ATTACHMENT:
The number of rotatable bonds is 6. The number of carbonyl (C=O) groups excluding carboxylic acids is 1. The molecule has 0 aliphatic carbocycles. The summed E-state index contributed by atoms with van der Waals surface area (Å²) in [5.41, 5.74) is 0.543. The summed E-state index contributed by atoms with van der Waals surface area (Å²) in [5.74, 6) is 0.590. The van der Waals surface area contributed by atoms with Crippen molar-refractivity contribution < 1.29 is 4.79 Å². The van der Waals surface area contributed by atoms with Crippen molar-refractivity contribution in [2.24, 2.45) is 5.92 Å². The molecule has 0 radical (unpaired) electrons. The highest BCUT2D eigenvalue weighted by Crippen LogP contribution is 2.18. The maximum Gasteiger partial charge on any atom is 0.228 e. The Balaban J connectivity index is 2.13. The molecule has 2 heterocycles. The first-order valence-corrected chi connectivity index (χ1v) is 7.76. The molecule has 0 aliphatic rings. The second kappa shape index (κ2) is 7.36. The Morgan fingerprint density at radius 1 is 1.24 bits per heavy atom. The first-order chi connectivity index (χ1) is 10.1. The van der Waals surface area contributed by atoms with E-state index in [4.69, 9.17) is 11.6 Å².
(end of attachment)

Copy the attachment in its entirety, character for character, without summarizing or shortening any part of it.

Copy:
The number of rotatable bonds is 6. The number of carbonyl (C=O) groups excluding carboxylic acids is 1. The molecule has 0 aliphatic carbocycles. The summed E-state index contributed by atoms with van der Waals surface area (Å²) in [5.41, 5.74) is 0.543. The summed E-state index contributed by atoms with van der Waals surface area (Å²) in [5.74, 6) is 0.590. The van der Waals surface area contributed by atoms with Crippen molar-refractivity contribution < 1.29 is 4.79 Å². The van der Waals surface area contributed by atoms with Crippen molar-refractivity contribution in [2.24, 2.45) is 5.92 Å². The molecule has 0 radical (unpaired) electrons. The highest BCUT2D eigenvalue weighted by Crippen LogP contribution is 2.18. The maximum Gasteiger partial charge on any atom is 0.228 e. The Balaban J connectivity index is 2.13. The molecule has 2 heterocycles. The first-order valence-corrected chi connectivity index (χ1v) is 7.76. The molecule has 0 aliphatic rings. The second kappa shape index (κ2) is 7.36. The Morgan fingerprint density at radius 1 is 1.24 bits per heavy atom. The first-order chi connectivity index (χ1) is 10.1. The van der Waals surface area contributed by atoms with E-state index in [4.69, 9.17) is 11.6 Å².